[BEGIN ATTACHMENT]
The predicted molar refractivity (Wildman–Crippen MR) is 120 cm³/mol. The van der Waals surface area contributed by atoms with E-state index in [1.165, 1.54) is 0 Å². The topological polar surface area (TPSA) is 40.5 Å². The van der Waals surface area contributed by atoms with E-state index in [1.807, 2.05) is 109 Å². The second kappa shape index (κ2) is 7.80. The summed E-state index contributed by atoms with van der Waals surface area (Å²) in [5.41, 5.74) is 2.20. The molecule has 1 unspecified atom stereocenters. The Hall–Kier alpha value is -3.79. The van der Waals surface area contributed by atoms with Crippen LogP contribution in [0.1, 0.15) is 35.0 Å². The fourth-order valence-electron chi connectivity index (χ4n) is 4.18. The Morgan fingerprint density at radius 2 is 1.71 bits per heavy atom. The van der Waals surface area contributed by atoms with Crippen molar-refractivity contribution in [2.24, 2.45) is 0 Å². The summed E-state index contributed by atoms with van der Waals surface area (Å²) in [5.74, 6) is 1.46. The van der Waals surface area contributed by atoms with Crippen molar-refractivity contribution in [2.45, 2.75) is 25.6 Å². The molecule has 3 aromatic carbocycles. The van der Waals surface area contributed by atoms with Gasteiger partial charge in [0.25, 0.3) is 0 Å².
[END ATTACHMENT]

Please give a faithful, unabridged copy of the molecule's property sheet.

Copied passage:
The predicted molar refractivity (Wildman–Crippen MR) is 120 cm³/mol. The van der Waals surface area contributed by atoms with E-state index in [1.165, 1.54) is 0 Å². The topological polar surface area (TPSA) is 40.5 Å². The van der Waals surface area contributed by atoms with E-state index in [1.807, 2.05) is 109 Å². The second kappa shape index (κ2) is 7.80. The summed E-state index contributed by atoms with van der Waals surface area (Å²) in [5.41, 5.74) is 2.20. The molecule has 1 unspecified atom stereocenters. The Hall–Kier alpha value is -3.79. The van der Waals surface area contributed by atoms with Crippen LogP contribution in [0.1, 0.15) is 35.0 Å². The fourth-order valence-electron chi connectivity index (χ4n) is 4.18. The Morgan fingerprint density at radius 2 is 1.71 bits per heavy atom. The van der Waals surface area contributed by atoms with Crippen molar-refractivity contribution in [2.24, 2.45) is 0 Å². The summed E-state index contributed by atoms with van der Waals surface area (Å²) in [5.74, 6) is 1.46. The van der Waals surface area contributed by atoms with Crippen molar-refractivity contribution in [2.45, 2.75) is 25.6 Å². The molecule has 3 aromatic carbocycles. The van der Waals surface area contributed by atoms with Gasteiger partial charge in [0.25, 0.3) is 0 Å².